1930 Rolls-Royce 40/50hp Phantom II Limousine Coachwork by Hooper & Co Registration no. TV 3627 Chassis no. 166GN Engine no. BH35 (see text)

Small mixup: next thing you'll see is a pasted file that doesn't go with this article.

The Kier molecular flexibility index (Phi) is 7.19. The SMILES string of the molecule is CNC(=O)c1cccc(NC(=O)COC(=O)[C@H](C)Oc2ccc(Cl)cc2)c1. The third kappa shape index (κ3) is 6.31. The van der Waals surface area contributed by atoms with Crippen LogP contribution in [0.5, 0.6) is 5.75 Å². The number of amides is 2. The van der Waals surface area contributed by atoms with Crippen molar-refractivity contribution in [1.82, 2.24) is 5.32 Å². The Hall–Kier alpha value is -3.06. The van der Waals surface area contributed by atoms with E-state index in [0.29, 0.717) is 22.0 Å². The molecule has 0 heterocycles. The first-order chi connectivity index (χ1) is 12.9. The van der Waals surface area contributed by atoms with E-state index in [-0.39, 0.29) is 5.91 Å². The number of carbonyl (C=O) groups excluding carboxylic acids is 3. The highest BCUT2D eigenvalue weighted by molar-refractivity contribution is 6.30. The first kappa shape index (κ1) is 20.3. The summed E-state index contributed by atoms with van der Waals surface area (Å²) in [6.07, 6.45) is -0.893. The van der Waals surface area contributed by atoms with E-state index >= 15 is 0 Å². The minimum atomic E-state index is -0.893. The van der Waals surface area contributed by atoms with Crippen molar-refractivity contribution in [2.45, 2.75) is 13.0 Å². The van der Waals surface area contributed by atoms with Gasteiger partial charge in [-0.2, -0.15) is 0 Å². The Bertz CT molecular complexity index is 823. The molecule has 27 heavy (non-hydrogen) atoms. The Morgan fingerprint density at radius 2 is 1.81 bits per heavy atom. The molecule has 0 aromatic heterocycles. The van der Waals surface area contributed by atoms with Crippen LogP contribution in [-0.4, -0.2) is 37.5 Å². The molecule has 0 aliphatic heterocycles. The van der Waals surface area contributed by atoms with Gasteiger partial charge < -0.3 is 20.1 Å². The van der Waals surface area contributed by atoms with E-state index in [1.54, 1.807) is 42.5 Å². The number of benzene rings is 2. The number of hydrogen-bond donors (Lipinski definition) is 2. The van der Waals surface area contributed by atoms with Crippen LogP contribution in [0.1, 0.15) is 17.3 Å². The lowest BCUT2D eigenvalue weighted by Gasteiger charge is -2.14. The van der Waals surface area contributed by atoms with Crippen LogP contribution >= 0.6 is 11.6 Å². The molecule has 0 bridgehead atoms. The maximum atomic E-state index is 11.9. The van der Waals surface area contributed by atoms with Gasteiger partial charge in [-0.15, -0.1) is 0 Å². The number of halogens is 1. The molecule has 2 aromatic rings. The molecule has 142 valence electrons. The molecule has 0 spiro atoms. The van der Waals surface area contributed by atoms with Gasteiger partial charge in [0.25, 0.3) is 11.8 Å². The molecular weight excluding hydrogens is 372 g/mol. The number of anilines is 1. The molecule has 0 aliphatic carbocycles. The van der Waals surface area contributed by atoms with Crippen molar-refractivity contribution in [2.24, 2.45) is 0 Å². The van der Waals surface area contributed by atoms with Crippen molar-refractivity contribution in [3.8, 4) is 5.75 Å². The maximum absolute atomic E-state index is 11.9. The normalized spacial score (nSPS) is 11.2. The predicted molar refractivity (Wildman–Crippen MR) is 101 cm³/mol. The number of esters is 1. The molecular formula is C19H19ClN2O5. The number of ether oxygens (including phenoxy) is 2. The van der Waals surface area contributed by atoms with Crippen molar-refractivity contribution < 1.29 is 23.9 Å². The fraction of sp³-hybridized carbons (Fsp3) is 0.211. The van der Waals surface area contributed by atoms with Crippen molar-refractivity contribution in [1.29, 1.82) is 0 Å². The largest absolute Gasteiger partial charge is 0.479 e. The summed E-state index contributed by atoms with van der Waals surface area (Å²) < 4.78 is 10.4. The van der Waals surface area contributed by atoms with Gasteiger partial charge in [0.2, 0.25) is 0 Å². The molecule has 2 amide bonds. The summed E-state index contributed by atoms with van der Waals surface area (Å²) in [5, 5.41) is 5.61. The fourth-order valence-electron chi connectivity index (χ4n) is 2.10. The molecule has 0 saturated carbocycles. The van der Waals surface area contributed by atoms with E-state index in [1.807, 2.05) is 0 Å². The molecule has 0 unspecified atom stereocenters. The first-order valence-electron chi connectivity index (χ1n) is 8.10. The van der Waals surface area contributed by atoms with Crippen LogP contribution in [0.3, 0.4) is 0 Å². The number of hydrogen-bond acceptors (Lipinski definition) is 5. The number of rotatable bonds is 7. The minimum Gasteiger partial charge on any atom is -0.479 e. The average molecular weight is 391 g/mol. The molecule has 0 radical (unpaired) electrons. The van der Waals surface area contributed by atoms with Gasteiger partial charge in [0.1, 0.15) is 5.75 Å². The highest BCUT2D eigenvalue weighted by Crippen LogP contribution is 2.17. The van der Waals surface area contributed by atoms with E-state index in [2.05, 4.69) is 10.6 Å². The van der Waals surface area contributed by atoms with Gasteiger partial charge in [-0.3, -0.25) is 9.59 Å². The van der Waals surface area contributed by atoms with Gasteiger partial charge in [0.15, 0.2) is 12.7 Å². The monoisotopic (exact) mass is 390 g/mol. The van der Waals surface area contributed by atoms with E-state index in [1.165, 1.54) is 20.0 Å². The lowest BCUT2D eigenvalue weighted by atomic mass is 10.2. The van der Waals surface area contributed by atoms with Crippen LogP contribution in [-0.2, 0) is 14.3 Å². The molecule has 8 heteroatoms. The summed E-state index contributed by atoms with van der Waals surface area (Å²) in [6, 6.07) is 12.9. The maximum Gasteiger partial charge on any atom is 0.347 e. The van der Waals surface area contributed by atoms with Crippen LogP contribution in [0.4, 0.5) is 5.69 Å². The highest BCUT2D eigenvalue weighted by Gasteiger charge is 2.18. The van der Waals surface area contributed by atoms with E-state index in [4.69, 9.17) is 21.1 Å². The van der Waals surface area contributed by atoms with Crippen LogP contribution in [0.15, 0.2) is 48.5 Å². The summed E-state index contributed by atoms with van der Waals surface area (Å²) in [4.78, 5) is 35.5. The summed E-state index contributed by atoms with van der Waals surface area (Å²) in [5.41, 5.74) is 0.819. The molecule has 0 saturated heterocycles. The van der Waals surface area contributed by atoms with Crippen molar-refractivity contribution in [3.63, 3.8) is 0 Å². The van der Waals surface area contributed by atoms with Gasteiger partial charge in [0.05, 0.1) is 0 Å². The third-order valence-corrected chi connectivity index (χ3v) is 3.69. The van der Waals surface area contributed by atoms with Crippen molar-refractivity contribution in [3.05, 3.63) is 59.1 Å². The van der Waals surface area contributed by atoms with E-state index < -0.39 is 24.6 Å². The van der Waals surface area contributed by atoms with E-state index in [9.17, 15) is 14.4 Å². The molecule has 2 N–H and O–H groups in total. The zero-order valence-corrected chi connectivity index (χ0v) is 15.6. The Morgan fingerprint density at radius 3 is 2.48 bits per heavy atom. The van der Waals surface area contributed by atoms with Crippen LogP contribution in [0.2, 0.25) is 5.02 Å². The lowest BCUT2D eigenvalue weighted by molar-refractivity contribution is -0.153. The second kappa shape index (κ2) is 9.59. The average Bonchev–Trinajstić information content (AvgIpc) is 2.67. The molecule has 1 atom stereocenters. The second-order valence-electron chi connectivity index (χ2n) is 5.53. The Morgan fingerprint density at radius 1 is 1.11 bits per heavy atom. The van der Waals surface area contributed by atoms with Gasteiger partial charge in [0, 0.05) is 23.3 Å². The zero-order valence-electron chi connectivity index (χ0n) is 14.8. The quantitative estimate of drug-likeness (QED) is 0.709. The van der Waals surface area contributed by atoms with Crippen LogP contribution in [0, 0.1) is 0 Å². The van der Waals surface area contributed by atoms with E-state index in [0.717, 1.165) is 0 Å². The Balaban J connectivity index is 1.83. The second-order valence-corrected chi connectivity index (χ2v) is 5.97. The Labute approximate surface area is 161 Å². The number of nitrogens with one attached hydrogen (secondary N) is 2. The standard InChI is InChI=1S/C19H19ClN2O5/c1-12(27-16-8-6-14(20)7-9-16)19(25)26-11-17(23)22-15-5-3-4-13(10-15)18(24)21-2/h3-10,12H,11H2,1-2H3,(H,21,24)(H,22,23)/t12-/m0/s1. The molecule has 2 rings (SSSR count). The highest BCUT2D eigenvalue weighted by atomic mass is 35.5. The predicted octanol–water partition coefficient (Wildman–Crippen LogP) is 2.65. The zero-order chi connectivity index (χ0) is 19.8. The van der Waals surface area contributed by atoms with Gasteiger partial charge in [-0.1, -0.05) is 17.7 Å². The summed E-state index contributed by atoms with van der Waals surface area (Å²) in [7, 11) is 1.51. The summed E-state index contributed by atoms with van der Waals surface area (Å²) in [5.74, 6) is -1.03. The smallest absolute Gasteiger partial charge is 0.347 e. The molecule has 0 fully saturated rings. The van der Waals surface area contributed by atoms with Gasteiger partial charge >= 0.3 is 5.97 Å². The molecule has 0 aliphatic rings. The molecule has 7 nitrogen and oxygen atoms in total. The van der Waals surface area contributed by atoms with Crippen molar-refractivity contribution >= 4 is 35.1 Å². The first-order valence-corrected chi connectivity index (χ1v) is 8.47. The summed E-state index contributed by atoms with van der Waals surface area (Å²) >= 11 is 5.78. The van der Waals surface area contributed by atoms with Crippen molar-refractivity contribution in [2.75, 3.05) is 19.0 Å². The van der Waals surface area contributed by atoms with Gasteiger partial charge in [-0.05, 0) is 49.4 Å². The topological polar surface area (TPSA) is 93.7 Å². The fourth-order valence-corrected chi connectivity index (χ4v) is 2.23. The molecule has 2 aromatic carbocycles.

Reputedly the last model that Henry Royce designed himself, the Phantom II was introduced in 1929 as a successor to the original New Phantom, deliveries commencing in September of that year. Unlike its predecessor, which inherited its underpinnings from the preceding 40/50hp model, the Silver Ghost, the Phantom II employed an entirely new chassis laid out along the lines of that of the smaller 20hp Rolls-Royce. Built in two wheelbase lengths - 144 and 150 - this new low-slung frame, with its radiator set well back, enabled coachbuilders to body the car in the modern idiom, creating sleeker designs than the upright ones of the past. The engine too had come in for extensive revision. The later Phantom Is cylinder dimensions and basic layout - two blocks of three cylinders, with an aluminium cylinder head common to both blocks - were retained, but the combustion chambers had been redesigned and the head was now of the cross-flow type, with inlet and exhaust manifolds on opposite sides. The magneto/coil dual ignition system remained the same as on the PI. The result of these engine changes was greatly enhanced performance, particularly of the Continental model, and the ability to accommodate weightier coachwork. Highly favoured by prominent coachbuilders, the Phantom II provided the platform for some of the truly outstanding designs of its day, and long-wheelbase chassis number 166GN wears limousine-with-division coachwork by Hooper & Co, London-based carriage makers to Queen Victoria and King Edward VII and arguably the finest of all British coachbuilders. Mrs Alice Roe, of Nottingham is recorded as first owner on the accompanying copy chassis card, followed by another Nottingham resident, A W Lymn, Esq from August 1949. The accompanying old-style buff logbook (issued 1963) lists a Francis Gibbons, of Bulwell, Nottinghamshire as owner from 1956, followed by A W Slater, of Aberdeen in 1964. Martin Grocott is recorded as owner from August 1981 on the accompanying old-type Swansea V5, but it is not known when the car was acquired for the Collection. A supremely elegant motor car epitomising the very best of British coachbuilding of the period, the vehicle is offered with the aforementioned documentation and expired MoT (1983). It should be noted that the engine number is incorrectly recorded on the V5.